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Blackheath Prep cleaners

08.05.2024 / News /

Private school cleaners vote YES to strike over poverty pay

“I am ready to strike because our demands are fair. We need a pay rise but we’ve been denied. So the time has come to do something about it.”

Santa Pérez, Dominican cleaner at Blackheath Prep and UVW member said:

In early May, a group of cleaners and UVW members at Blackheath Prep returned a unanimous yes vote to take strike action for improved terms and conditions at the private school in South East London. The migrant workers from Dominican Republic, Ecuador, Spain and Colombia who clean the school for the wealthy are struggling to put food on the table with a salary of £11.44 per hour. Meanwhile Blackheath Prep charges over £15,000 per year per pupil.

“Migrant cleaners face exploitation because we don’t know our rights or speak English fluently. We are not being paid the LLW, and we don’t get sick pay although we are highly exposed to diseases as school cleaners. We end up working while sick because we don’t get paid if we need to take time off. ” says Ecuadorean cleaner Judit Morales.

The cleaners are outsourced to contractor, Westgate Cleaning Services, which have repeatedly refused their demands for improved terms and conditions including the London Living Wage (LLW) of £13.15 per hour.

UVW contacted both Westgate Cleaning Services and Blackheath Prep on 7 March 2024 in order to negotiate the following demands: a call for the London Living Wage, the same sick leave as directly employed staff, a paid 30-minute lunch break for shifts of six hours or more and the same contracts for all cleaners regardless of their start dates. At present, new cleaners are being offered inferior terms and conditions when they join.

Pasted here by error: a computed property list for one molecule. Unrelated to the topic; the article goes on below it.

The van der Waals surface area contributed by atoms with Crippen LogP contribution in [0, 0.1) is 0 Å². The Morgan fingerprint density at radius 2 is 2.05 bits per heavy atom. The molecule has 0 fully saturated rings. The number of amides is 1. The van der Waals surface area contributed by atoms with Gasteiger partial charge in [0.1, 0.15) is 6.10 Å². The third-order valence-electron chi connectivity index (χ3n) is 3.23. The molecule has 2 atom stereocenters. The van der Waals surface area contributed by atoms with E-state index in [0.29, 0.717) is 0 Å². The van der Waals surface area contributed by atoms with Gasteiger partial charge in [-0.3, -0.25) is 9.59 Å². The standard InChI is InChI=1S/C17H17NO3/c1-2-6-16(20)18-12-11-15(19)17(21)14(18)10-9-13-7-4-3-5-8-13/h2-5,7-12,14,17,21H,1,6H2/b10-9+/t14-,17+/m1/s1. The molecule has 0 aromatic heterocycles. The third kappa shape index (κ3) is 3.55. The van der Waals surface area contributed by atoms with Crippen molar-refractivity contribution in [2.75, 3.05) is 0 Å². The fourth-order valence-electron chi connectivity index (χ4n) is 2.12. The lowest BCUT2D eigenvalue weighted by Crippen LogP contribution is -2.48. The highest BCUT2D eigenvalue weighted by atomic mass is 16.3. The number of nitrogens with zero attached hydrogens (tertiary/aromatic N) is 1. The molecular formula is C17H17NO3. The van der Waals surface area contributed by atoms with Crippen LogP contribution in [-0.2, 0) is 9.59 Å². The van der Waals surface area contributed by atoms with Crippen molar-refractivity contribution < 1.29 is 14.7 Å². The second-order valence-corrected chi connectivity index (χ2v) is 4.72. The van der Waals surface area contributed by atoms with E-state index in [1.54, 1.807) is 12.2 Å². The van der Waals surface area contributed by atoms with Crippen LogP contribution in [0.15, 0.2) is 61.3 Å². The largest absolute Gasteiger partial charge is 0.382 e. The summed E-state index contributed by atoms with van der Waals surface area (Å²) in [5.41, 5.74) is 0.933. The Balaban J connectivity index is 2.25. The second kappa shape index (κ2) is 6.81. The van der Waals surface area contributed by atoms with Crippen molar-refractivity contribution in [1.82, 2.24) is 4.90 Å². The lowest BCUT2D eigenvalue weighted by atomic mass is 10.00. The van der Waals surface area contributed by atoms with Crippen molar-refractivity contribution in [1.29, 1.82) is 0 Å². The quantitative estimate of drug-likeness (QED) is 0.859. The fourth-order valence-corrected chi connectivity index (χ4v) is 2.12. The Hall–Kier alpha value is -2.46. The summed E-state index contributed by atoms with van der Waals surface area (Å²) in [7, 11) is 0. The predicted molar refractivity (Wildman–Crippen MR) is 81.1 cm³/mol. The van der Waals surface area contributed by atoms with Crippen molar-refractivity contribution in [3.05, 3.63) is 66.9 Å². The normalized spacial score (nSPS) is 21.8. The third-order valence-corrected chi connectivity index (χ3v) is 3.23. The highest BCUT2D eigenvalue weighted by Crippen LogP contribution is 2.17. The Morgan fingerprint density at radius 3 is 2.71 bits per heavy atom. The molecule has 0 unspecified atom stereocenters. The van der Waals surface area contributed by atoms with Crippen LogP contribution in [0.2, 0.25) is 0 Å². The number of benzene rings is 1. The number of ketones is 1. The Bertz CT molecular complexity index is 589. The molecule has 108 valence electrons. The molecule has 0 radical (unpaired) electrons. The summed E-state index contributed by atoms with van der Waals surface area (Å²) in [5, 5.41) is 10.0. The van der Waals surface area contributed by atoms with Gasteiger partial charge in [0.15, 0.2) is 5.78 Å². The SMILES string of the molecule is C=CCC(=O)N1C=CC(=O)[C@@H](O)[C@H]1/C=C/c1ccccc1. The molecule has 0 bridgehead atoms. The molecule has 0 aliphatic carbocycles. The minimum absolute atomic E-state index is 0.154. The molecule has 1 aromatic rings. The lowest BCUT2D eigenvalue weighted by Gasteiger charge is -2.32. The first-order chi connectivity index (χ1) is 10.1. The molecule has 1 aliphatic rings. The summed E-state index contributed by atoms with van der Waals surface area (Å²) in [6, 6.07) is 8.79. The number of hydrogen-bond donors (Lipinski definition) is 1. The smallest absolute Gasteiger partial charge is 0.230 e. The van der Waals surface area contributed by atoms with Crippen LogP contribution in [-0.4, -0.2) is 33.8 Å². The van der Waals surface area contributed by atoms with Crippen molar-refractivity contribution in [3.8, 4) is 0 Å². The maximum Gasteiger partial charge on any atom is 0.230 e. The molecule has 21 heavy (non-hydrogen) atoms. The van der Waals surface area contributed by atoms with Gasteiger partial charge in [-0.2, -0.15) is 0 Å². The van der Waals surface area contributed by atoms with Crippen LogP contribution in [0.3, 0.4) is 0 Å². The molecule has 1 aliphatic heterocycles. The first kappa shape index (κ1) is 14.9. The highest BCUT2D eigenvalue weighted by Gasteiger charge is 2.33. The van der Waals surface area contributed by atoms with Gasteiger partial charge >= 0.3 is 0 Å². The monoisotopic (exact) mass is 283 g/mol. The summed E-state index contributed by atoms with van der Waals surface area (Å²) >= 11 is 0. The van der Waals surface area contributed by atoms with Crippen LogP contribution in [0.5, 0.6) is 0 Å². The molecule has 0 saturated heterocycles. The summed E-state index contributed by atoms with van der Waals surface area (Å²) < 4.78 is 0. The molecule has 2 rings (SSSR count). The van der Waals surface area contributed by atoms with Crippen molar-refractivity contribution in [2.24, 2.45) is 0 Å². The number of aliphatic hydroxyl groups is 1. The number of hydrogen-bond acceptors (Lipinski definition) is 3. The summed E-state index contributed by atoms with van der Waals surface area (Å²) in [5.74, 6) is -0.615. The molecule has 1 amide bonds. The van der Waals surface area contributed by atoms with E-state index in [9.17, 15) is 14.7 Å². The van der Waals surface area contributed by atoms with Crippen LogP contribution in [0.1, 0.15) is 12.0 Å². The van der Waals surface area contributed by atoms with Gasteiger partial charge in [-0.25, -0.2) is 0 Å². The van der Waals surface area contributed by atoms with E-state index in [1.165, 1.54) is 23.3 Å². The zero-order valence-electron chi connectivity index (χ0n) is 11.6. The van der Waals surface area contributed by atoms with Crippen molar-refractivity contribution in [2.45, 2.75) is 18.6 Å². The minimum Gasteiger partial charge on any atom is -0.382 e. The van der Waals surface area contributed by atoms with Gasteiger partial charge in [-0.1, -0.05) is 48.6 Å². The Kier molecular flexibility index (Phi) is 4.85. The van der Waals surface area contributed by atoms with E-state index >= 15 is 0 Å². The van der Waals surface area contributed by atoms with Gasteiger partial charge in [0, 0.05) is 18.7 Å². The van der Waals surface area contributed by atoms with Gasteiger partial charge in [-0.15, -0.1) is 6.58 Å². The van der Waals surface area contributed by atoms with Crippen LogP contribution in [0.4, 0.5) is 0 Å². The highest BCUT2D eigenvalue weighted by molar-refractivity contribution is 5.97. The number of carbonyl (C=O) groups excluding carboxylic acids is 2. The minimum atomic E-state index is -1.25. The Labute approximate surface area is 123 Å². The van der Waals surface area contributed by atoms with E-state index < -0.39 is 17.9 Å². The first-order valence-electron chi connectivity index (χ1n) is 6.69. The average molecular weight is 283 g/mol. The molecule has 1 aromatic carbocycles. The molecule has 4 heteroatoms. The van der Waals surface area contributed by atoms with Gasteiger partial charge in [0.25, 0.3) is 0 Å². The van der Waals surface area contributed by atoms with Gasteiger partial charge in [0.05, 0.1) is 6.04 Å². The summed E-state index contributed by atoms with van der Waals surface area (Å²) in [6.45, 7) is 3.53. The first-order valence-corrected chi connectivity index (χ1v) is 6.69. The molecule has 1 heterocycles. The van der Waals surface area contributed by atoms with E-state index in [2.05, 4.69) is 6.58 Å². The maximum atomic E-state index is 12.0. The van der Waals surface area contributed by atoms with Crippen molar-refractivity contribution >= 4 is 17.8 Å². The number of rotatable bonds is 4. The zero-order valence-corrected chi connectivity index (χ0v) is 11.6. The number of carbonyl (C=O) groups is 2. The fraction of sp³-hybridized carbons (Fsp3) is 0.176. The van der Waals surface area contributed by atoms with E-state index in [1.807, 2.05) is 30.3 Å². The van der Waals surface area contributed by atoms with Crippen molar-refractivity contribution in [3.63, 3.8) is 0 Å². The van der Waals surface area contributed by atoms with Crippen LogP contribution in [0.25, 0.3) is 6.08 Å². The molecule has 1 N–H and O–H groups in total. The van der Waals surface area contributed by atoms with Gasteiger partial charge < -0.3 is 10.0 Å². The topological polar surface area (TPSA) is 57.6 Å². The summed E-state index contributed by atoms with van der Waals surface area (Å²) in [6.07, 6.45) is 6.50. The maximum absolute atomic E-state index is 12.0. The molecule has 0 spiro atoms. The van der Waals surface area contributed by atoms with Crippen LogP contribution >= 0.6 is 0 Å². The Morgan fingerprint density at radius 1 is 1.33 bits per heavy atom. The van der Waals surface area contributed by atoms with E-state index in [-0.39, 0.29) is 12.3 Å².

Santa Pérez, from the Dominican Republic said she was “overcome with emotion and glad about the results of the strike ballot. I am ready to strike because our demands are fair. We are going to strike because we need a pay rise. As a single mum with four small kids I find it near impossible to make ends meet on such a low salary. We’ve been asking for the London Living Wage (LLW) for sometime now, but it’s been denied to us. So the time has come to do something about it. I’m not scared.”

Blackheath prep are in a healthy financial situation and the school leadership holds the power to make a difference by opting to become a LLW employer and insist their subcontractors apply the same dignified terms and conditions to their cleaners. It’s disheartening to see a private school boasting idyllic facilities for the rich while nearby migrant workers, paid poverty wages, struggle to provide the same nurturing environment for their families. No one should have to choose between their health and putting food on the table.

UVW is working to ensure fair treatment for all and avoid strike action if possible, but the cleaners are resolute that if no agreement is reached they will walk out. “Voting to go on strike wasn’t an easy choice – explains Judit – but change is overdue and I feel we are being supported by a community in UVW that is there for us. We need to be seen and respected,” says Judit.

Strike dates will be announced in the coming weeks.

Get ready to join them on picket line and/or support their struggle with a contribution to the strike fund,

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